aaron's

Last Wednesday, the Scheller College of Business hosted its latest guest speaker, Chad Strickland of Aaron’s Inc., for its Impact speaker series.

The series looks to give students and staff members and inside look into the business models of various successful entrepreneurs and business leaders.

Strickland is Vice President of Associate Resources for Aaron’s Inc., a specialty retailer that sells and leases appliances and furnishings to consumers. Aaron’s is based in Atlanta.

Strickland effortlessly discussed his path to Aaron’s and the difficulties surrounding the company, while still managing to keep the atmosphere at Scheller upbeat and lively.

At first, Strickland was a lawyer for Masterman, Culbert and Tully, where he dealt with litigation and laying off coworkers; before long, the branch he was under was cut.

“I flew around the country to lay folks off and then I had to turn the lights out on the company,” Strickland said.

Strickland came to Atlanta in 2002 where he was hired by Aaron’s then-CEO, Charlie Loudermilk. Strickland commented on a unique aspect of Aaron’s that doesn’t exist in most other companies: the lack of an HR department, primarily due to Loudermilk’s disinterest.

“He didn’t believe in human resources,” Strickland said. “He was an entrepreneur.”

Strickland then defended Loudermilk’s belief.

“He didn’t think that someone in the corporate office in Atlanta should be telling the store manager in Milledgeville whom to hire.”

This philosophy seems to have worked thus far, as the company made $2.1 billion in revenue in 2011 alone.

Interestingly enough, Aaron’s is operationally driven, focused on both growth and cost control. Unlike the business models of many corporations, however, Aaron’s target client base is those who don’t have immediate access to traditional credit—credit necessary at most other businesses for clients to purchase, or even rent, products.

“We provide opportunities to own things through trust,” Strickland said.

It is this inherent trust the company possesses which is integral to the foundation of Aaron’s. Originally a small corporation, the company went public in the mid 80s before taking off in 1994.

The company grew so much that, in 2010, Strickland was given the momentous task of centralizing the company once again.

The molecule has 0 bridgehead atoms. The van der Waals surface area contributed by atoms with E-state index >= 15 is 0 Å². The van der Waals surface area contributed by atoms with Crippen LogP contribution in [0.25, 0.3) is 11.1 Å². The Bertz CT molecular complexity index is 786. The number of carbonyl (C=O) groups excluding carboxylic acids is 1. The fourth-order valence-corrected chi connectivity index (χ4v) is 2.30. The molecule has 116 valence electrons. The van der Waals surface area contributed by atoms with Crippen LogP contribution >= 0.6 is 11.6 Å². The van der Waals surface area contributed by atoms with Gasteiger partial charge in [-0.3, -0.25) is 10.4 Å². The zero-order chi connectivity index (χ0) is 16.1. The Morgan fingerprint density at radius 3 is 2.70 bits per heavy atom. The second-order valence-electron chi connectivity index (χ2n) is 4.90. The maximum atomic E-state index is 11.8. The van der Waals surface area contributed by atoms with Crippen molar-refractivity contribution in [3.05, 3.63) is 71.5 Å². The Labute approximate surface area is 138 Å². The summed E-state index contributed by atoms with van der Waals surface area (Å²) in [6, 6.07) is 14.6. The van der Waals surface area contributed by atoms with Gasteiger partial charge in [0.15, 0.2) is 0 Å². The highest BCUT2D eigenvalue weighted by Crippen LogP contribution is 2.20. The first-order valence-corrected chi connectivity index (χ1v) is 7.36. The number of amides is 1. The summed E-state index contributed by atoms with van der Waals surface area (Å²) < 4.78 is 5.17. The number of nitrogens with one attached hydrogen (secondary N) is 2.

Strickland and several other upper-level leaders distinguished some points in the company’s structure, such as the way the company acquired talent and the overall culture of the company that they wished to revamp, motivating the centralization.

“Something we focused on as a small company, but as we grew, [we couldn’t] keep it under control,” Strickland said. “When you get so big, and you don’t have someone focused on that, you could easily lose that.”

He then set about this momentous task by setting a momentous proclamation: he told his human resources reps that it was time the company reached out to every employee of Aaron’s. From March to August, the representatives went to each Aaron’s location and discussed old issues and new expectations with each of Aaron’s employee.

“I wanted [our] associates to feel like it wasn’t just ‘talk’” Strickland said.

Strickland then finished his presentation by discussing the meaning behind the transformation the company had gone through, as well as what it looks to hold on to as the company progresses into the future.

“You have got to really evaluate the great things of your culture you want to keep and know there are some things with your culture you might tweak,” Strickland said. “[I] keep it in mind with every single tweak.”

Taking a few questions from the audience, Strickland discussed what his most difficult decision had been through this entire process.

“You’ll meet resistance and obstacles, but if you really know it’s the right thing, you have to be prepared to lose your job,” Strickland said. “What was the scariest thing about this change? Courage.”